Bart: We only use medications on the advice of our veterinary surgeon. We do give a one week treatment for tricho before the start of the season, as well as a broad spectrum antibiotics cure in January. We have only been using this antibiotics cure for a few seasons. The reason is that some of our racing birds had been lost for several days after the disastrous race from Châteauroux (August 2015). We have no idea where they have been, what they have been drinking and what germs they might be carrying. We are trying to get rid of any germs with a one-week cure in January.

PIPA: Do you disinfect the pigeons after a race? Your hands seem to indicate something...
Bart: Yes, well spotted. The pigeons were administered yellow drops just before you arrived. This is quite a difficult job to do on your own, and the yellow colour is difficult to wash off. I think these yellow drops are an excellent disinfectant. It is no form of medication, it does not make them resistant and it does not negatively influence their fitness either. They get yellow drops every time they are basketed for two consecutive nights. After a particularly difficult race or a rainy flight they get drops when they get home as well.

PIPA: And what do you do against possible head diseases?
Bart: We only use medication against head diseases if it is really necessary. I try to avoid this as long as possible. I do believe the yellow drops have a positive effect as well, because they act as a disinfectant.

PIPA: Do you darken and/or lighten your old and young birds?
Bart: We do not compete in the national races for young birds, so darkening or lightening would not be very useful for them. The old birds are not darkened either but they are lightened from early July, just to maintain their level of fitness for the last few races.

PIPA: You won a national ace pigeon title with Little Star in 2015. Do you have a possible successor in mind?
Bart: Little Star was placed in the breeding loft right away, so it will be up to the others to follow in his footsteps, and to aim for an ace pigeon or Olympiad title. We have to wait and see what happens during the season. There are so many factors that influence the outcome of a season, and nobody can predict the future.

PIPA: Luck plays a big role as well.
Bart: My favourite races are the Belgian national flights, where the competitors are divided across the country. The pigeons have to learn how to pull away from the group, and how to tackle certain parts of the course on their own or in smaller groups. This is what makes a Belgian racing bird so valuable. They have an improved sense of orientation, and that is what we look for in our pigeons!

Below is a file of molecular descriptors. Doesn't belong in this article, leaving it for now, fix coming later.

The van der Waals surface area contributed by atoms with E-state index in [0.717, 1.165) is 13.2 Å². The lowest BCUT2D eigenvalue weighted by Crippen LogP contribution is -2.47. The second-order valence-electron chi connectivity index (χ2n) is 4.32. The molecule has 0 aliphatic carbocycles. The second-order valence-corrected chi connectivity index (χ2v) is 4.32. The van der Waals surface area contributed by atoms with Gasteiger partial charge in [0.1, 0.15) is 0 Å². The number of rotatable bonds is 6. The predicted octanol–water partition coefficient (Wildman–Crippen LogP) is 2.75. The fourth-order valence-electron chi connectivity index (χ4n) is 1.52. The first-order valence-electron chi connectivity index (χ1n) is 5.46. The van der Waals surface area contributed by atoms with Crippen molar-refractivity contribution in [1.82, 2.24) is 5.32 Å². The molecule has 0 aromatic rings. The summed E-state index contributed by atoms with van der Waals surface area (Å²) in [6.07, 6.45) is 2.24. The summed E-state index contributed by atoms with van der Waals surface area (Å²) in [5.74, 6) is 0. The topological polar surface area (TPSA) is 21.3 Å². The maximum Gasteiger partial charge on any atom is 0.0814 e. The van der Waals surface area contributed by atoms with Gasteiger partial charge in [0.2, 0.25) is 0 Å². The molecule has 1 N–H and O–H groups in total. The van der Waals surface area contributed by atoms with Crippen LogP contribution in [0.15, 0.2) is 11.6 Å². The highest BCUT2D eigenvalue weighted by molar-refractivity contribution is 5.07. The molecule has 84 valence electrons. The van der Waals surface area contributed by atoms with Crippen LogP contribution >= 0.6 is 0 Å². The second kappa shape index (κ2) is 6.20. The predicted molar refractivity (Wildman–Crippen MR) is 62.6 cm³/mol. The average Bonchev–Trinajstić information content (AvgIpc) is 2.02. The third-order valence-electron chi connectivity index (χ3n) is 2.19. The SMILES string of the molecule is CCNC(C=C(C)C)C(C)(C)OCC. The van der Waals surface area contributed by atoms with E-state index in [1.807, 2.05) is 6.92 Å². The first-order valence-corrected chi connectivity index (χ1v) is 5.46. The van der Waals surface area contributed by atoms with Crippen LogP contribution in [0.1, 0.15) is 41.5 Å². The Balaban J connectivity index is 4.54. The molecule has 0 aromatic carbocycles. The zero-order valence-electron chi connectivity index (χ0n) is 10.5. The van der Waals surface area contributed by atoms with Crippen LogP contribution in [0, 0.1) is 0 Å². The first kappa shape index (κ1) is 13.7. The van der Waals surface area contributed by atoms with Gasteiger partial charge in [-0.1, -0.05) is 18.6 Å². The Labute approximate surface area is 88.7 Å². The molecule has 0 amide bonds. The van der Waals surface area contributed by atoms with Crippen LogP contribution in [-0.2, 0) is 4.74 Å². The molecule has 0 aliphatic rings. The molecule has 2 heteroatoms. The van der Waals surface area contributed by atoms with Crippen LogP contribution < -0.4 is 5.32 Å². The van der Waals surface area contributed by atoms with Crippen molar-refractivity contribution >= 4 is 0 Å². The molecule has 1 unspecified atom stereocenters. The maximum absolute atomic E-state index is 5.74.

PIPA: But don't you need a bit of luck to win a first prize as well?
Bart: That is right. The location, the flight direction and most of all the wind will dictate the outcome of a national race. Still, I think many fanciers should start to realise that everything begins at club level. You have to learn how to win first prizes in your own club first, where the conditions are more or less similar for all participants. You should only aim for more after you win a first prize at club level. You can then start to aim for more if the conditions allow, starting at provincial or zonal level, and only then national level.

PIPA: Sounds like a reasonable approach. Still, as a fancier you cannot control everything.
Bart: I know, I am aware of that. As a fancier you have to accept that things can go wrong sometimes. Every loft has to deal with setbacks once in a while, for instance birds of prey, a disastrous race or pigeons that get wounded or killed. It is all part of the job. We all try to breed that one super class pigeon that everyone talks about. And when something goes wrong with your most precious pigeon, it can be quite hard blow.

PIPA: It can be hard to accept mentally.
Bart: I agree. Pigeon racing at the highest level is about working hard every single day. But you also have to understand that things can go wrong one day. A disastrous race for instance can happen any day. That is why race organisers should assume their responsibilities. During a release they should at least make sure that all pigeons will be able to get home safely.

PIPA: And then it's up to the pigeons to show what they are capable of.
Bart: Look, it takes super class pigeons to win an early prize every single week. But you need to make sure these pigeons are in peak form, which means they have to be well looked after, otherwise you will not get anywhere. It is often a matter of details. It is up to the fancier to find any imperfections and to make the necessary adjustments.

PIPA: Bart, we wish you a successful 2016! Thank you for a very interesting conversation.